The top U.S. spy Sunday revealed details of a secret mission to North Korea earlier this month that led to the release of two U.S. citizens held captive. Director of National Intelligence James Clapper, who arrived in Pyongyang Nov. 8 to negotiate the prisoners’ freedom, said on CBS “Face the Nation” he met with North Korean officials for a “terse” dinner and at one point, he thought the mission to secure the prisoners might go sour.

"I was quite apprehensive because we weren't sure how this was going to play out,” Clapper said. “I personally was not completely confident that we would actually, that they would actually release our two citizens, and so yes, it was apprehensive.”

Clapper’s visit to the secretive communist country came after North Korea contacted the U.S. government and requested a high-ranking diplomat be sent to Pyongyang to discuss the prisoners, U.S. citizens Kenneth Bae and Matthew Todd Miller. Bae and Miller were the last Americans held by Pyongyang following the release of Jeffery Fowle in October.

Bae, a Korean American missionary from Lynnwood, Washington, had been imprisoned in North Korea since 2012. He was serving a 12-year prison sentence for alleged anti-government activities.

Miller, a tourist from Bakersfield, California, was taken into custody that same year and sentenced to six years in prison for reportedly tearing up his passport and demanding asylum.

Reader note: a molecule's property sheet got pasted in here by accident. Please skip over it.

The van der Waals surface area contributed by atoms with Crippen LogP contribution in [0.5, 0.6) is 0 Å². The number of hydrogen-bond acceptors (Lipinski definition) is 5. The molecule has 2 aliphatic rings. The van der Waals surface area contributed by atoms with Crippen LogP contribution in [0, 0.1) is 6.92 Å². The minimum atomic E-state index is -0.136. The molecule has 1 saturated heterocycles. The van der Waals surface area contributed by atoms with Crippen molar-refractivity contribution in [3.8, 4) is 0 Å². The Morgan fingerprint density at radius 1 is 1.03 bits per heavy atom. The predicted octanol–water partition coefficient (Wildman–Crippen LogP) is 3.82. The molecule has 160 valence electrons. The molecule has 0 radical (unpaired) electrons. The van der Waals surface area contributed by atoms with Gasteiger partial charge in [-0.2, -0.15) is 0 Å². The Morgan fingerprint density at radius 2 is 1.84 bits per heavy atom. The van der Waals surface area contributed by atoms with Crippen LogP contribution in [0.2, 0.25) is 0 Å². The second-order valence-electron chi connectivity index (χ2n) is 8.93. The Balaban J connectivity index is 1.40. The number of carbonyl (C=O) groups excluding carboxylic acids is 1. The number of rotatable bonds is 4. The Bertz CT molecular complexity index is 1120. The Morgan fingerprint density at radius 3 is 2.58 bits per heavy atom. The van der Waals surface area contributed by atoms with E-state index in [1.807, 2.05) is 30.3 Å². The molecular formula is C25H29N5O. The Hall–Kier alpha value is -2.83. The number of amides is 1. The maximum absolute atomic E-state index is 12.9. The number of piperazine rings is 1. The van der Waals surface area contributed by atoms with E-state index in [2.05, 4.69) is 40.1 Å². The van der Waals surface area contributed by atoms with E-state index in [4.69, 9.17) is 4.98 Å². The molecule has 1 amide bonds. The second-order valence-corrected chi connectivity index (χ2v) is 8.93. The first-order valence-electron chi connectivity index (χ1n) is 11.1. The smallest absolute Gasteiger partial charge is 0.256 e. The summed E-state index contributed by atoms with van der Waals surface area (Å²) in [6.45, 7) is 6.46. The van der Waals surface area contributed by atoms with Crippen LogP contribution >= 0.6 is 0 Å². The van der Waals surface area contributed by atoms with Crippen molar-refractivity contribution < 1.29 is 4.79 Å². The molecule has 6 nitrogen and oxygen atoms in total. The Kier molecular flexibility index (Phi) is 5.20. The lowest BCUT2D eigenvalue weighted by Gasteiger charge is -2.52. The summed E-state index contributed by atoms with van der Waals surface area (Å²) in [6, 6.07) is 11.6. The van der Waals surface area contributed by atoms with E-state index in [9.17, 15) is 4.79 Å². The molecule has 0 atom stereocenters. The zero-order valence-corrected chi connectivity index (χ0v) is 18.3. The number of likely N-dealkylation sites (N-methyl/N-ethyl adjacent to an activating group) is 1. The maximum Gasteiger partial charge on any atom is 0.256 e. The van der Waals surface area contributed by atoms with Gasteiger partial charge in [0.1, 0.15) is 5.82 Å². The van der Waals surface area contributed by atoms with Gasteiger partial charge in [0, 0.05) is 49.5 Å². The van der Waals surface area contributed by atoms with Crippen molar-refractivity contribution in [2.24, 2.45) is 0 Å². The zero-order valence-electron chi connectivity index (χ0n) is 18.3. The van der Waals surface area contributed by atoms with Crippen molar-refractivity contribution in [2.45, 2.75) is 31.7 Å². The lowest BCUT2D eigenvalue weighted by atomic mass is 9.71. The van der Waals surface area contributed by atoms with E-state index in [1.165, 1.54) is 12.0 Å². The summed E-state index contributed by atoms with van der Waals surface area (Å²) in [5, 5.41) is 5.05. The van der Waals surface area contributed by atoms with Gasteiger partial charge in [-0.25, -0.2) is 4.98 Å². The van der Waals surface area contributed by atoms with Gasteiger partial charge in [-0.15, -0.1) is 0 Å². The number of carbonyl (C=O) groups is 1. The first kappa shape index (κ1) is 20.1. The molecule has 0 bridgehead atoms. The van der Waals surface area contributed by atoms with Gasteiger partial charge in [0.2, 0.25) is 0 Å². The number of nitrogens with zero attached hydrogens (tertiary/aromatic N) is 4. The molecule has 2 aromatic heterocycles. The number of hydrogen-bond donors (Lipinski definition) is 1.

Clapper said when he arrived in North Korea, he presented a letter from U.S. President Barack Obama that apologized for the two men’s crimes. The letter also stated it would be a positive gesture for Pyongyang to release the two prisoners.

Clapper said North Korean officials seemed frustrated they didn’t get the high-profile talks with U.S. leaders for which they hoped. "I think they were disappointed, frankly, that I didn't have some breakthrough," Clapper said.

After negotiations, Clapper was given 20 minutes to pack his bags before he was taken to a downtown hotel. He said that was when he knew Bae and Miller would be handed over. “We shook hands. I said thank you. We walked out,” he said.